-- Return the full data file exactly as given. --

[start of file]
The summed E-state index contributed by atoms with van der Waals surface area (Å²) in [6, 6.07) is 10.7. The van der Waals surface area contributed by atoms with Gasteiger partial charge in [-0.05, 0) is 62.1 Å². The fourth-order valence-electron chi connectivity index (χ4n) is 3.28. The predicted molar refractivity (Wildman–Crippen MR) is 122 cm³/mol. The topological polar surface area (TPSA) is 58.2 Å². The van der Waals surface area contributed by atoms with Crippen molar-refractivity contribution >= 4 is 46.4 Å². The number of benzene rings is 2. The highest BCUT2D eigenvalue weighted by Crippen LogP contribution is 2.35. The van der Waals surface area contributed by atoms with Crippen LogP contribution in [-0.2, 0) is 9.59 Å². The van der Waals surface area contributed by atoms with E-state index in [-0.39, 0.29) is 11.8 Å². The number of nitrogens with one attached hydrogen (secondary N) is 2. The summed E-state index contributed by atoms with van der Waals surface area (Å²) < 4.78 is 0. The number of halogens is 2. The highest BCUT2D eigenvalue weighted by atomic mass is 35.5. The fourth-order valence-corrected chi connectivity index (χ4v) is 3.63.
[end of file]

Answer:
The summed E-state index contributed by atoms with van der Waals surface area (Å²) in [6, 6.07) is 10.7. The van der Waals surface area contributed by atoms with Gasteiger partial charge in [-0.05, 0) is 62.1 Å². The fourth-order valence-electron chi connectivity index (χ4n) is 3.28. The predicted molar refractivity (Wildman–Crippen MR) is 122 cm³/mol. The topological polar surface area (TPSA) is 58.2 Å². The van der Waals surface area contributed by atoms with Crippen molar-refractivity contribution >= 4 is 46.4 Å². The number of benzene rings is 2. The highest BCUT2D eigenvalue weighted by Crippen LogP contribution is 2.35. The van der Waals surface area contributed by atoms with Crippen LogP contribution in [-0.2, 0) is 9.59 Å². The van der Waals surface area contributed by atoms with E-state index in [-0.39, 0.29) is 11.8 Å². The number of nitrogens with one attached hydrogen (secondary N) is 2. The summed E-state index contributed by atoms with van der Waals surface area (Å²) < 4.78 is 0. The number of halogens is 2. The highest BCUT2D eigenvalue weighted by atomic mass is 35.5. The fourth-order valence-corrected chi connectivity index (χ4v) is 3.63.